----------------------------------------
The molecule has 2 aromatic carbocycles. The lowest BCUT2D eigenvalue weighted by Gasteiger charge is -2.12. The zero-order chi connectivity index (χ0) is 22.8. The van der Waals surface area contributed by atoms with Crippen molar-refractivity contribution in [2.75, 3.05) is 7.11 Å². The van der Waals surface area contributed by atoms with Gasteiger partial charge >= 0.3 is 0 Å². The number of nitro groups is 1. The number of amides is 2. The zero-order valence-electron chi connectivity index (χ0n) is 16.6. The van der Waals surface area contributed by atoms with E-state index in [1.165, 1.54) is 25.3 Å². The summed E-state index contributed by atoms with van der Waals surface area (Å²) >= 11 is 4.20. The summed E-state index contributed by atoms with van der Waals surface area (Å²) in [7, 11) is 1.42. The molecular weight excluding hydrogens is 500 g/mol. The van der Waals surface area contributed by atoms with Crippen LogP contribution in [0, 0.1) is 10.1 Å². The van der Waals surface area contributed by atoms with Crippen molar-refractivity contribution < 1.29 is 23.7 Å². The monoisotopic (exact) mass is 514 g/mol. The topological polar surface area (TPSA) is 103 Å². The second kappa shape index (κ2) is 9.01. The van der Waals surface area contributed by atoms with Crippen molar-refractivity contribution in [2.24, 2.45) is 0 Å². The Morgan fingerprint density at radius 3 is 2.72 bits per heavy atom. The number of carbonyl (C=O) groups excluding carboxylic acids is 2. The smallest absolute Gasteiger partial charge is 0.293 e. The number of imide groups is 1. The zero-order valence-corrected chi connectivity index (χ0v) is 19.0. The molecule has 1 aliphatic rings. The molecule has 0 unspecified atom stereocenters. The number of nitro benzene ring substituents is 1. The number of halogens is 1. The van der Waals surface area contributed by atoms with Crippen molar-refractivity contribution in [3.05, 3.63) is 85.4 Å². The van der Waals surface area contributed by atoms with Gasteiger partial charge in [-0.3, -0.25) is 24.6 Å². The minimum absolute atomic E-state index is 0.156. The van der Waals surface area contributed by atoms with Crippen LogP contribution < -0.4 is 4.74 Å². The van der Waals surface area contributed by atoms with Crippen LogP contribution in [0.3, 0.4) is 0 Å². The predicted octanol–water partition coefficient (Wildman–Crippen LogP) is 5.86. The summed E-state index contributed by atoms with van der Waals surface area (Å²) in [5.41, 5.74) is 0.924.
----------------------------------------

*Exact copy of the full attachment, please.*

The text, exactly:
The molecule has 2 aromatic carbocycles. The lowest BCUT2D eigenvalue weighted by Gasteiger charge is -2.12. The zero-order chi connectivity index (χ0) is 22.8. The van der Waals surface area contributed by atoms with Crippen molar-refractivity contribution in [2.75, 3.05) is 7.11 Å². The van der Waals surface area contributed by atoms with Gasteiger partial charge >= 0.3 is 0 Å². The number of nitro groups is 1. The number of amides is 2. The zero-order valence-electron chi connectivity index (χ0n) is 16.6. The van der Waals surface area contributed by atoms with E-state index in [1.165, 1.54) is 25.3 Å². The summed E-state index contributed by atoms with van der Waals surface area (Å²) >= 11 is 4.20. The summed E-state index contributed by atoms with van der Waals surface area (Å²) in [7, 11) is 1.42. The molecular weight excluding hydrogens is 500 g/mol. The van der Waals surface area contributed by atoms with Crippen LogP contribution in [0, 0.1) is 10.1 Å². The van der Waals surface area contributed by atoms with Crippen molar-refractivity contribution < 1.29 is 23.7 Å². The monoisotopic (exact) mass is 514 g/mol. The topological polar surface area (TPSA) is 103 Å². The second kappa shape index (κ2) is 9.01. The van der Waals surface area contributed by atoms with Crippen molar-refractivity contribution in [2.24, 2.45) is 0 Å². The Morgan fingerprint density at radius 3 is 2.72 bits per heavy atom. The number of carbonyl (C=O) groups excluding carboxylic acids is 2. The smallest absolute Gasteiger partial charge is 0.293 e. The number of imide groups is 1. The zero-order valence-corrected chi connectivity index (χ0v) is 19.0. The molecule has 1 aliphatic rings. The molecule has 0 unspecified atom stereocenters. The number of nitro benzene ring substituents is 1. The number of halogens is 1. The van der Waals surface area contributed by atoms with Crippen molar-refractivity contribution in [3.05, 3.63) is 85.4 Å². The van der Waals surface area contributed by atoms with Gasteiger partial charge in [-0.3, -0.25) is 24.6 Å². The minimum absolute atomic E-state index is 0.156. The van der Waals surface area contributed by atoms with Crippen LogP contribution < -0.4 is 4.74 Å². The van der Waals surface area contributed by atoms with Crippen LogP contribution in [0.3, 0.4) is 0 Å². The predicted octanol–water partition coefficient (Wildman–Crippen LogP) is 5.86. The summed E-state index contributed by atoms with van der Waals surface area (Å²) in [5.41, 5.74) is 0.924.